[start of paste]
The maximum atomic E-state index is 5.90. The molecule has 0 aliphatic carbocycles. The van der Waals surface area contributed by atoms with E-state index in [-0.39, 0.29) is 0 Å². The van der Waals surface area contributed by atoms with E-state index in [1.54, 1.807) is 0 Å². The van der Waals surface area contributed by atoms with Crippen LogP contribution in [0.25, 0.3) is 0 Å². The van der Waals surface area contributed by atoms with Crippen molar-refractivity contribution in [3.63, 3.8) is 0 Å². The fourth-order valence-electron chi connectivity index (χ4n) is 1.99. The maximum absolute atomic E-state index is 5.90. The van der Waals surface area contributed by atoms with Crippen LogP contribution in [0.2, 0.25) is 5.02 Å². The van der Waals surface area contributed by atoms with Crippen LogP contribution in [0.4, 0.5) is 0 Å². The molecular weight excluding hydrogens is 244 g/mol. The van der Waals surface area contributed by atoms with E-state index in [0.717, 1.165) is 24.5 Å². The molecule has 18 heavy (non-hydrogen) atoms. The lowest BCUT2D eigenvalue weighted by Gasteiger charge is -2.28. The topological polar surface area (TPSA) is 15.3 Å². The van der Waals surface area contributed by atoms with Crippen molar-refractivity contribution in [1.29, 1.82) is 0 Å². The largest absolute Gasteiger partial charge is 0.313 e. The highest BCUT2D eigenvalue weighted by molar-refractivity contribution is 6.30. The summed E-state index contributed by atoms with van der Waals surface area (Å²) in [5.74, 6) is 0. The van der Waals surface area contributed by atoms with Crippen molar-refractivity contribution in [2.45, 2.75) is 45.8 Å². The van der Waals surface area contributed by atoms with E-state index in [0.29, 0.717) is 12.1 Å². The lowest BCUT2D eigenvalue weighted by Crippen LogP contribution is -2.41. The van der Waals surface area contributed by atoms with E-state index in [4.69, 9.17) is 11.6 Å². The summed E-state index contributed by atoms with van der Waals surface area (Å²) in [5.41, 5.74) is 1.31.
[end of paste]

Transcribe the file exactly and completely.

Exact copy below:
The maximum atomic E-state index is 5.90. The molecule has 0 aliphatic carbocycles. The van der Waals surface area contributed by atoms with E-state index in [-0.39, 0.29) is 0 Å². The van der Waals surface area contributed by atoms with E-state index in [1.54, 1.807) is 0 Å². The van der Waals surface area contributed by atoms with Crippen LogP contribution in [0.25, 0.3) is 0 Å². The van der Waals surface area contributed by atoms with Crippen molar-refractivity contribution in [3.63, 3.8) is 0 Å². The fourth-order valence-electron chi connectivity index (χ4n) is 1.99. The maximum absolute atomic E-state index is 5.90. The van der Waals surface area contributed by atoms with Crippen LogP contribution in [0.2, 0.25) is 5.02 Å². The van der Waals surface area contributed by atoms with Crippen LogP contribution in [0.4, 0.5) is 0 Å². The molecular weight excluding hydrogens is 244 g/mol. The van der Waals surface area contributed by atoms with E-state index in [0.717, 1.165) is 24.5 Å². The molecule has 18 heavy (non-hydrogen) atoms. The lowest BCUT2D eigenvalue weighted by Gasteiger charge is -2.28. The topological polar surface area (TPSA) is 15.3 Å². The van der Waals surface area contributed by atoms with Crippen molar-refractivity contribution in [1.29, 1.82) is 0 Å². The largest absolute Gasteiger partial charge is 0.313 e. The highest BCUT2D eigenvalue weighted by molar-refractivity contribution is 6.30. The summed E-state index contributed by atoms with van der Waals surface area (Å²) in [5.74, 6) is 0. The van der Waals surface area contributed by atoms with Crippen molar-refractivity contribution in [2.45, 2.75) is 45.8 Å². The van der Waals surface area contributed by atoms with E-state index in [0.29, 0.717) is 12.1 Å². The lowest BCUT2D eigenvalue weighted by Crippen LogP contribution is -2.41. The van der Waals surface area contributed by atoms with E-state index in [4.69, 9.17) is 11.6 Å². The summed E-state index contributed by atoms with van der Waals surface area (Å²) in [5.41, 5.74) is 1.31.